Philip schaff, D. D., LL. D., Professor in the union theological seminary, new york. In connection with a number of patristic scholars of europe and america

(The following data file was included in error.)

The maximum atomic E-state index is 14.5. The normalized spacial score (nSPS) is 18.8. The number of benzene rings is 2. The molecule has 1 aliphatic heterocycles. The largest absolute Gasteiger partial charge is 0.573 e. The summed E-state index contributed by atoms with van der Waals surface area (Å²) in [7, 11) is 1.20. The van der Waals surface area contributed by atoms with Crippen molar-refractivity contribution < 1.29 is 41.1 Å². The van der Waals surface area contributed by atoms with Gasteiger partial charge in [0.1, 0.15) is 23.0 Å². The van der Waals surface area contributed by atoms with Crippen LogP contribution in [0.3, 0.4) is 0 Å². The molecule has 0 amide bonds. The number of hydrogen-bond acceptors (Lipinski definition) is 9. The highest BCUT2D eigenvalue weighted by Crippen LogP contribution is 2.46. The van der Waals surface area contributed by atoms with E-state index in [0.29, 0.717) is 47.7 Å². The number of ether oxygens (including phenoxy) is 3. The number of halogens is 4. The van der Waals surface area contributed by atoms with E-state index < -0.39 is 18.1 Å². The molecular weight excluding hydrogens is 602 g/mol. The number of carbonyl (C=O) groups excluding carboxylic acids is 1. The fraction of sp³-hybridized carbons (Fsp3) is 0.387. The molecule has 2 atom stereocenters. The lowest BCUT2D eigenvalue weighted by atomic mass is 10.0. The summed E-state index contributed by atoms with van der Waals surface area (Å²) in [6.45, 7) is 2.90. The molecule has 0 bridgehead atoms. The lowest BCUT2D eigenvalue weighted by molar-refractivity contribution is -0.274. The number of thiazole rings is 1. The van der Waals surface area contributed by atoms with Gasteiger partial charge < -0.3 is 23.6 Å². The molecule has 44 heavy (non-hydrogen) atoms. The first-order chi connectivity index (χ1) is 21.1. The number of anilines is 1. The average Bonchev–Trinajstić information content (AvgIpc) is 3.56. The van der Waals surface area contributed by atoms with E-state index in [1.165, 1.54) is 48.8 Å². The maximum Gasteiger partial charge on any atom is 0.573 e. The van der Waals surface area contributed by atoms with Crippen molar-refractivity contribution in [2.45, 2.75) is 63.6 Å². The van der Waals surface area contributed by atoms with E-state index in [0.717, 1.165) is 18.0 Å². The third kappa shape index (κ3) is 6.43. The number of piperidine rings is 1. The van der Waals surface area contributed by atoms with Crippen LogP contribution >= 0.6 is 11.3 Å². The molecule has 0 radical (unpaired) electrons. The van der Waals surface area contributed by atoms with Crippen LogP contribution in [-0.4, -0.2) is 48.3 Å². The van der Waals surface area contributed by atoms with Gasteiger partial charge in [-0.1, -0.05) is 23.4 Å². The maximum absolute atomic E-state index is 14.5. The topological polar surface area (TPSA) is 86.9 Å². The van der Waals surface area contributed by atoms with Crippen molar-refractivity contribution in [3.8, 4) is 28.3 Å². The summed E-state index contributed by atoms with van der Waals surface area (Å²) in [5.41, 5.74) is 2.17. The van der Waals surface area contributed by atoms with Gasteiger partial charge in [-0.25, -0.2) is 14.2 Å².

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What is the wrong that I have done thee, since I have determined to embark from this point upon the sea of apology? Is it that I misled you and concealed my purpose? Yet I did it for the benefit of thyself who wast deceived, and of those to whom I surrendered you by means of this deceit. For if the evil of deception is absolute, and it is never right to make use of it, I am prepared to pay any penalty you please: or rather, as you will never endure to inflict punishment upon me, I shall subject myself to the same condemnation which is pronounced by judges on evil-doers when their accusers have convicted them. But if the thing is not always harmful, but becomes good or bad according to the intention of those who practise it, you must desist from complaining of deceit, and prove that it has been devised against you for a bad purpose; and as long as this proof is wanting it would only be fair for those who wish to conduct themselves prudently, not only to abstain from reproaches and accusation, but even to give a friendly reception to the deceiver. For a well-timed deception, undertaken with an upright intention, has such advantages, that many persons have often had to undergo punishment for abstaining from fraud. And if you investigate the history of generals who have enjoyed the highest reputation from the earliest ages, you will find that most of their triumphs were achieved by stratagem, and that such are more highly commended than those who conquer in open fight. For the latter conduct their campaigns with greater expenditure of money and men, so that they gain nothing by the victory, but suffer just as much distress as those who have been defeated, both in the sacrifice of troops and the exhaustion of funds. But, besides this, they are not even permitted to enjoy all the glory which pertains to the victory; for no small part of it is reaped by those who have fallen, because in spirit they were victorious, their defeat was only a bodily one: so that had it been possible for them not to fall when they were wounded, and death had not come and put the finishing stroke to their labors, there would have been no end of their prowess. But one who has been able to gain the victory by stratagem involves the enemy in ridicule as well as disaster. Again, in the other case both sides equally carry off the honors bestowed upon valor, whereas in this case they do not equally obtain those which are bestowed on wisdom, but the prize falls entirely to the victors, and, another point no less important is that they preserve the joy of the victory for the state unalloyed; for abundance of resources and multitudes of men are not like mental powers: the former indeed if continually used in war necessarily become exhausted, and fail those who possess them, whereas it is the nature of wisdom to increase the more it is exercised. And not in war only, but also in peace the need of deceit may be found, not merely in reference to the affairs of the state, but also in private life, in the dealings of husband with wife and wife with husband, son with father, friend with friend, and also children with a parent. For the daughter of Saul would not have been able to rescue her husband out of Saul’s hands11 except by deceiving her father. And her brother, wishing to save him whom she had rescued when he was again in danger, made use of the same weapon as the wife.12